Mitch Berg notes that the push for new gas taxes in the wake of the 35W bridge collapse isn’t being swallowed by Minnesota voters. I have a feeling that the pro-tax forces were all too predictable in their ghoulish push to raise taxes before the truth about what really caused the bridge collapse, and the voters are smart enough to see right through it.
This state doesn’t need more taxes — a lack of funds isn’t what caused the bridge to collapse. It’s looking more and more likely that a combination of factors — shifting piers on the river shore, design flaws in the nature of the bridge, a lack of redundancies, and the weight of redecking material all were part of the many factors that stressed the bridge beyond its breaking point. MnDOT had plenty of cash on hand, but no one apparently saw the need to expedite replacing the bridge.
In the last election cycle, Minnesota voters already approved a transportation amendment which substantially increased funding for transportation. The last federal transportation bill added billions of dollars more. The sheer greed of Minnesota state government in demanding more money rather than fixing the misplaced priorities that put mass transit over road safety is appalling. Mass transit is a nicety, but it is impractical for most Minnesotans. Funding a system for a minority while letting the roads that hundreds of thousands use daily fall apart is not sound management. Yet the proposed solution is to throw more money at the problem.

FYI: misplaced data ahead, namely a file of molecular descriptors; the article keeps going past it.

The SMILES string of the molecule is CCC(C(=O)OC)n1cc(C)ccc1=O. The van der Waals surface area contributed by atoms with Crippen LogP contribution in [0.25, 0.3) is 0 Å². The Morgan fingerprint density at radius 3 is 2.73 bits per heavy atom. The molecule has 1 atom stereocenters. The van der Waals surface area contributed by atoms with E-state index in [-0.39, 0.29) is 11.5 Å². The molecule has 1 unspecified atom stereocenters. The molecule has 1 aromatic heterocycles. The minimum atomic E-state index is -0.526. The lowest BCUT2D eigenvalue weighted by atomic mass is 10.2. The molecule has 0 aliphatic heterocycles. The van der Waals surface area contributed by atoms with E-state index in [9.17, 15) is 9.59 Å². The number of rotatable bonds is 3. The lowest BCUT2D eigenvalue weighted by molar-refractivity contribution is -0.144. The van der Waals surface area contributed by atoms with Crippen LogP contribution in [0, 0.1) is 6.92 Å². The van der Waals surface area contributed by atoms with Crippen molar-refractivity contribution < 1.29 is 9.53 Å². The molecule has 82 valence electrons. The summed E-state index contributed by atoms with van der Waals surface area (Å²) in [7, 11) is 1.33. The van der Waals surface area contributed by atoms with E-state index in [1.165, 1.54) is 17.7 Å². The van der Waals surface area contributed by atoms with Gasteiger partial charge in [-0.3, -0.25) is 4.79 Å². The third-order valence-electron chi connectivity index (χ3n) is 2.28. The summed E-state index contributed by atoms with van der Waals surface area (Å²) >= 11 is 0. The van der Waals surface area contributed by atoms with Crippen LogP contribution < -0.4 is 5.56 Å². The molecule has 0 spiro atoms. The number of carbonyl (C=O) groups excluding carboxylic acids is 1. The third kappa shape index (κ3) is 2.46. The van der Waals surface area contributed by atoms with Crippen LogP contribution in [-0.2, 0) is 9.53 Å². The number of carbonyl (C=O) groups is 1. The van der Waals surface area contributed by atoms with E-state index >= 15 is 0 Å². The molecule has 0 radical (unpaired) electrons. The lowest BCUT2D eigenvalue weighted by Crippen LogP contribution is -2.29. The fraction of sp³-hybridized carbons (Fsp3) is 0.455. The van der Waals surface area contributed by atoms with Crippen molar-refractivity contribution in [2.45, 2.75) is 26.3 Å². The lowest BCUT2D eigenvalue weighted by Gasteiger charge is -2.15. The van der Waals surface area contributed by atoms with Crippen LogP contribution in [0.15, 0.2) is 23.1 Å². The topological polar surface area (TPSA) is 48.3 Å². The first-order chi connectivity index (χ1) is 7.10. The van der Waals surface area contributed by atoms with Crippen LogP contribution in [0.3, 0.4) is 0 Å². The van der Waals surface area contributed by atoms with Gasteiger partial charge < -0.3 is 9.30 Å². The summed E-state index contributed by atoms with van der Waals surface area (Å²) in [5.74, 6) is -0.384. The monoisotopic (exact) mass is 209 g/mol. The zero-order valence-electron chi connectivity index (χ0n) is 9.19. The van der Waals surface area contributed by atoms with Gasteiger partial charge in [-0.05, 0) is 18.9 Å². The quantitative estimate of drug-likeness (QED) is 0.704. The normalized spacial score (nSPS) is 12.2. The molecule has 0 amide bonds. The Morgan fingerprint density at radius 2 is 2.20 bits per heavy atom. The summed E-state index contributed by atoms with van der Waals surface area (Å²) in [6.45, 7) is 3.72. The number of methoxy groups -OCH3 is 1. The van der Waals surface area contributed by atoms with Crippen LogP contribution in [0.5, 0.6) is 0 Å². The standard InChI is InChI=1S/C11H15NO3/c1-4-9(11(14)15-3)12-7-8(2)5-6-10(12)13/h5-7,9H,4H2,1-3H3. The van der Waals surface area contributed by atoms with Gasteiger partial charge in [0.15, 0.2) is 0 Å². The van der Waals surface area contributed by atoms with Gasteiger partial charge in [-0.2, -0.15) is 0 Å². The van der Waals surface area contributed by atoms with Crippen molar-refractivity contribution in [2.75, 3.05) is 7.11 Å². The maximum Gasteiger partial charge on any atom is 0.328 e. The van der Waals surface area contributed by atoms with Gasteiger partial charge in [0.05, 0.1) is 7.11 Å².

Across nearly every level of government, people are getting sick and tired of the ever more invasive and ever more self-serving attitudes of our elected officials. Taking this tragedy and using it to flog yet another tax hike to add more money to a broken system only proves why the Minnesota voter is rightly skeptical of this plan.
If there were an actual, demonstrable need for more money, it would be one thing. Yet when not one single bit of waste is being cut and priorities are not being reshifted to meet the needs of what Minnesota commuters actually do rather than what metro-area bureaucrats want them to do, then there is no reason to assume that more money into the bureaucracy will make our roads any more safe.
Voters see no reason to throw good money after bad — if Minnesota’s elected officials want to see our roads fixed, they’ll have to be willing to give up on their other pipe dreams first. When emergencies happen to real people, they have to tighten their belts and give up unnecessary spending — that’s part of being an adult. When we treat government like children and are always willing to raise their allowance no matter how badly they perform, we have to expect government to act like children. It’s time for government to grow up and learn how to act responsibly — and that means prioritizing infrastructure repairs over pushing the next mass-transit pipe dream.